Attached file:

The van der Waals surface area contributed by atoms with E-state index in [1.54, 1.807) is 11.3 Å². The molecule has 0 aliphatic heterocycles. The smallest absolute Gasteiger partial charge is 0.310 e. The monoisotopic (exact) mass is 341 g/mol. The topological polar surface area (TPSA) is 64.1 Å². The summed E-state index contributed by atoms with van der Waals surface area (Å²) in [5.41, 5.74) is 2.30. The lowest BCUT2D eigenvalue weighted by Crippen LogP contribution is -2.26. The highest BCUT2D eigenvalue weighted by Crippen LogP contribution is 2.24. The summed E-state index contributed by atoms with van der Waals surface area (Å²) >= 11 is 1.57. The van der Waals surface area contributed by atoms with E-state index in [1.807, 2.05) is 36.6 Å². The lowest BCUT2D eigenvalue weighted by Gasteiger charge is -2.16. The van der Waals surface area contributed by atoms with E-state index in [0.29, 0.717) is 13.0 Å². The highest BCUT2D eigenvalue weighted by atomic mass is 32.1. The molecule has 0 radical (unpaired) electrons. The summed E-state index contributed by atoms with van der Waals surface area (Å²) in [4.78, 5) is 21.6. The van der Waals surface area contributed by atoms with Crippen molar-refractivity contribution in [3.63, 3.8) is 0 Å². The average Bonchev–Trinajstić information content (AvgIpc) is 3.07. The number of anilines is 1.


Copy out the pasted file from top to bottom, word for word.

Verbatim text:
The van der Waals surface area contributed by atoms with E-state index in [1.54, 1.807) is 11.3 Å². The molecule has 0 aliphatic heterocycles. The smallest absolute Gasteiger partial charge is 0.310 e. The monoisotopic (exact) mass is 341 g/mol. The topological polar surface area (TPSA) is 64.1 Å². The summed E-state index contributed by atoms with van der Waals surface area (Å²) in [5.41, 5.74) is 2.30. The lowest BCUT2D eigenvalue weighted by Crippen LogP contribution is -2.26. The highest BCUT2D eigenvalue weighted by Crippen LogP contribution is 2.24. The summed E-state index contributed by atoms with van der Waals surface area (Å²) >= 11 is 1.57. The van der Waals surface area contributed by atoms with E-state index in [1.807, 2.05) is 36.6 Å². The lowest BCUT2D eigenvalue weighted by Gasteiger charge is -2.16. The van der Waals surface area contributed by atoms with E-state index in [0.29, 0.717) is 13.0 Å². The highest BCUT2D eigenvalue weighted by atomic mass is 32.1. The molecule has 0 radical (unpaired) electrons. The summed E-state index contributed by atoms with van der Waals surface area (Å²) in [4.78, 5) is 21.6. The van der Waals surface area contributed by atoms with Crippen molar-refractivity contribution in [3.63, 3.8) is 0 Å². The average Bonchev–Trinajstić information content (AvgIpc) is 3.07. The number of anilines is 1.